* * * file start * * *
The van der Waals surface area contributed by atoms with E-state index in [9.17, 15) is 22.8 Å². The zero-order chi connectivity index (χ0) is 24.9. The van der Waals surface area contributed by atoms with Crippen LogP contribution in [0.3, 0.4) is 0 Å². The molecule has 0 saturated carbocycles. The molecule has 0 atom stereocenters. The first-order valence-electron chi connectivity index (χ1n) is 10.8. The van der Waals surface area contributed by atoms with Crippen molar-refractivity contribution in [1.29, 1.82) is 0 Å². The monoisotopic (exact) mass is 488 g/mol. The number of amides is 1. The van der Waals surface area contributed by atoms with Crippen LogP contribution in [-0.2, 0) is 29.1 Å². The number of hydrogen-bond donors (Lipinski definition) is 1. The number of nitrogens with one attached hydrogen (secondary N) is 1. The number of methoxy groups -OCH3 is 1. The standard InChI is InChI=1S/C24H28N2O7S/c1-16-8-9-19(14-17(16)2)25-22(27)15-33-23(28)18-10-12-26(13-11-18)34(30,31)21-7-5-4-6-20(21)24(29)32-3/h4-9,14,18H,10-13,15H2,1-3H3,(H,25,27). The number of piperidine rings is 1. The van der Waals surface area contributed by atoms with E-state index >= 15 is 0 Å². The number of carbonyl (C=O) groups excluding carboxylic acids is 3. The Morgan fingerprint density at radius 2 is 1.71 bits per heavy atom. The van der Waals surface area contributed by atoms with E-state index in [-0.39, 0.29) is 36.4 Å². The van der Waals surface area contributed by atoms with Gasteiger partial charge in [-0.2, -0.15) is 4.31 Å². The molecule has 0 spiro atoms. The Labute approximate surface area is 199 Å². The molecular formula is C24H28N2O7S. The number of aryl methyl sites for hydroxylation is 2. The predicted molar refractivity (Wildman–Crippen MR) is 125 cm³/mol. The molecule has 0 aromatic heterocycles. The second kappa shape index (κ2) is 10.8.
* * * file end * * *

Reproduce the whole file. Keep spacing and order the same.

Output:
The van der Waals surface area contributed by atoms with E-state index in [9.17, 15) is 22.8 Å². The zero-order chi connectivity index (χ0) is 24.9. The van der Waals surface area contributed by atoms with Crippen LogP contribution in [0.3, 0.4) is 0 Å². The molecule has 0 saturated carbocycles. The molecule has 0 atom stereocenters. The first-order valence-electron chi connectivity index (χ1n) is 10.8. The van der Waals surface area contributed by atoms with Crippen molar-refractivity contribution in [1.29, 1.82) is 0 Å². The monoisotopic (exact) mass is 488 g/mol. The number of amides is 1. The van der Waals surface area contributed by atoms with Crippen LogP contribution in [-0.2, 0) is 29.1 Å². The number of hydrogen-bond donors (Lipinski definition) is 1. The number of nitrogens with one attached hydrogen (secondary N) is 1. The number of methoxy groups -OCH3 is 1. The standard InChI is InChI=1S/C24H28N2O7S/c1-16-8-9-19(14-17(16)2)25-22(27)15-33-23(28)18-10-12-26(13-11-18)34(30,31)21-7-5-4-6-20(21)24(29)32-3/h4-9,14,18H,10-13,15H2,1-3H3,(H,25,27). The number of piperidine rings is 1. The van der Waals surface area contributed by atoms with E-state index >= 15 is 0 Å². The number of carbonyl (C=O) groups excluding carboxylic acids is 3. The Morgan fingerprint density at radius 2 is 1.71 bits per heavy atom. The van der Waals surface area contributed by atoms with E-state index in [-0.39, 0.29) is 36.4 Å². The van der Waals surface area contributed by atoms with Gasteiger partial charge in [-0.2, -0.15) is 4.31 Å². The molecule has 0 spiro atoms. The Labute approximate surface area is 199 Å². The molecular formula is C24H28N2O7S. The number of aryl methyl sites for hydroxylation is 2. The predicted molar refractivity (Wildman–Crippen MR) is 125 cm³/mol. The molecule has 0 aromatic heterocycles. The second kappa shape index (κ2) is 10.8.